Helping Manage Diet Change In Your Horse

Due to changing lifestyles or variations in the feed supply, we may need to make adjustments to our horse’s diet. This could vary from a complete change of forage source in the event a crop failure through to a new grain type such as a senior mix.  Whatever the reason, changing your horse’s diet must be done carefully. But why does it need to be managed so carefully?

Why Can’t a Horse’s Diet Be Changed Rapidly?

Allowing a horse access to lush pasture can be dangerous

The horse has a highly complex and easily disrupted digestive system. Bacteria in the hindgut adjust to feed types in order to enhance digestion and nutrition absorption. When the foundation of the diet changes, the bacteria in the gut must adjust as well. If the gut becomes overwhelmed and the bacteria cannot cope with the variations between food types, this can lead to complications such as colic or laminitis. These issues can be life changing, even fatal. In order to prevent this from happening and to ensure the horse utilizes the nutrients from their feed effectively, dietary changes should be slow, controlled and monitored.

Changing Your Horse’s Grain Sources.

Often, a change in workload will require an accompanying change in grain feed. More work, and your horse may need more food, less work and he will no doubt need less. Sudden increases in grain feed can lead to the horse becoming overwhelmed with starch, which could lead to laminitis. It is recommended that you increase the ration by one-quarter-pound per day. If you are reducing the grain fed this should be planned over a 2 week period. Ideally, feed should be reduced by around a quarter pound every other day. If you are changing the type of grain your horse consumes, the switch should be carried out over five to seven days. Replace 25% of the current feed with the replacement feed every other day.

Changing Forage Sources in Your Horse’s Diet.

It is difficult to find research on the best method of switching hay or forage type. It is, therefore, best to err on the side of caution and change at a gradual rate. For example, swapping from grass hay to alfalfa.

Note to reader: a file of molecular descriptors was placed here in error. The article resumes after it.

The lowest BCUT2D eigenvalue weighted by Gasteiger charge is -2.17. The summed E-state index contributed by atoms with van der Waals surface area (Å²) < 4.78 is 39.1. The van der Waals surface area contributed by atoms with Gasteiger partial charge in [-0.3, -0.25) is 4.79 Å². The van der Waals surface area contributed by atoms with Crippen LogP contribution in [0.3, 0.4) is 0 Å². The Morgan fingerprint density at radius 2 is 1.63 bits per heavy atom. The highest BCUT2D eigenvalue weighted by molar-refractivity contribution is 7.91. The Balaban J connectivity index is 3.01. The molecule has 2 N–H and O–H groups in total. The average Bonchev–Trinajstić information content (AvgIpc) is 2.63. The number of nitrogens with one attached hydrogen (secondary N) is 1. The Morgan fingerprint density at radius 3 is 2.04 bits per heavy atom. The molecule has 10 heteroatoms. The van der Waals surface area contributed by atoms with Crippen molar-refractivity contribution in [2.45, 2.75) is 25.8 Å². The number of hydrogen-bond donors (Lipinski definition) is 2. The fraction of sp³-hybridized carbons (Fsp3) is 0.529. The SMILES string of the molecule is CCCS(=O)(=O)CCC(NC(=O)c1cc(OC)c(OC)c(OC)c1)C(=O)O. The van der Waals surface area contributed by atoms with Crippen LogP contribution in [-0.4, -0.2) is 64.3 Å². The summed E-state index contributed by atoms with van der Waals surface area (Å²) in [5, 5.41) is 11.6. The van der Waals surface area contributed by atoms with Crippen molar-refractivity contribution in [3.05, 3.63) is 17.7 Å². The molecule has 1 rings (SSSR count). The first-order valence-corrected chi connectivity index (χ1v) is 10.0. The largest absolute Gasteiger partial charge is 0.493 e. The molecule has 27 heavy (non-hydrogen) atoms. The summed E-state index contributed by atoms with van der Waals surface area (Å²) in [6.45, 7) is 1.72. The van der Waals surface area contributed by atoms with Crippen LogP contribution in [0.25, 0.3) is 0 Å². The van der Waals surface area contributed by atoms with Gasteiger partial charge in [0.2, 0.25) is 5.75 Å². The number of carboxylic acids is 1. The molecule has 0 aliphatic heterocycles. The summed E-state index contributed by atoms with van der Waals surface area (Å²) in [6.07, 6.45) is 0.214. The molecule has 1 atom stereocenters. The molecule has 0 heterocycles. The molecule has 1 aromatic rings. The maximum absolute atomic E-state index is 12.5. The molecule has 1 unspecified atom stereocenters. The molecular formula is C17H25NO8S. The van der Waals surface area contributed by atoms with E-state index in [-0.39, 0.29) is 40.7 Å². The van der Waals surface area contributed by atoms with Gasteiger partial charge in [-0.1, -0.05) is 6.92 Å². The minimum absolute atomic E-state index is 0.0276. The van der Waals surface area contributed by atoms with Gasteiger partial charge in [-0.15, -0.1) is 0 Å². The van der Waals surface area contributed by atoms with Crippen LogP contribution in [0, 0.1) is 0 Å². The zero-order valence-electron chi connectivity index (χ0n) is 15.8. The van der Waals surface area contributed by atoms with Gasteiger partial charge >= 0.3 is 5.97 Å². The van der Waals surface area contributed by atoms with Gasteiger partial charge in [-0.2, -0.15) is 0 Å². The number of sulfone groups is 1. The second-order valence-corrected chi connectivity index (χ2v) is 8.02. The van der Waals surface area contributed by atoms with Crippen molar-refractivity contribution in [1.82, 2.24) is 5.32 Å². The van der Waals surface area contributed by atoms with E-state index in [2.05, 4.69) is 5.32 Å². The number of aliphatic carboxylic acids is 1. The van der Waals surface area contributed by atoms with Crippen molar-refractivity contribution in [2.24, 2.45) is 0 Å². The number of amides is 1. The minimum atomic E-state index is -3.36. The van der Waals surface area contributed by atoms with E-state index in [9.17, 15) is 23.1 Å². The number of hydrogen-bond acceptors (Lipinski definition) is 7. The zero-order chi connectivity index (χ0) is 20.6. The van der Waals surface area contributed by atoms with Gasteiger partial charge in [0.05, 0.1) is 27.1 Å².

It's advisable to follow the same plan as with grain and replace 25% of the current forage source with the new one every couple of days.

Changing Your Horse’s Grazing Schedule.

By turning a horse onto a new lush pasture, there is every chance he will eat and eat and eat! He may end up overloading his stomach with rich grasses which could ultimately lead to digestive upset. It is recommended that you turn your horse out with a full stomach in order to prevent him overeating, using a low calorie, high fiber chaff can fill the horse up without causing weight gain and he will not be hungry and gorge on rich grass. It is also advisable to limit grazing time for the first couple of weeks, use a grazing muzzle or section off an area with portable fencing. Increase the turnout time gradually, each day, in order to allow the horse’s digestive system time to adapt.

Managing dietary changes in the horse does not need to be complex or hard work, with careful planning you can protect your horse’s digestive health and pro-actively prevent issues. If you ever wonder why we write about this subject so much, it’s because it is one of the single most important issues horse owners must know about to keep their horses safe and healthy.

For more hints and tips on horse care, come back to Spalding again soon.

*Image courtesy of Dollar Photo Club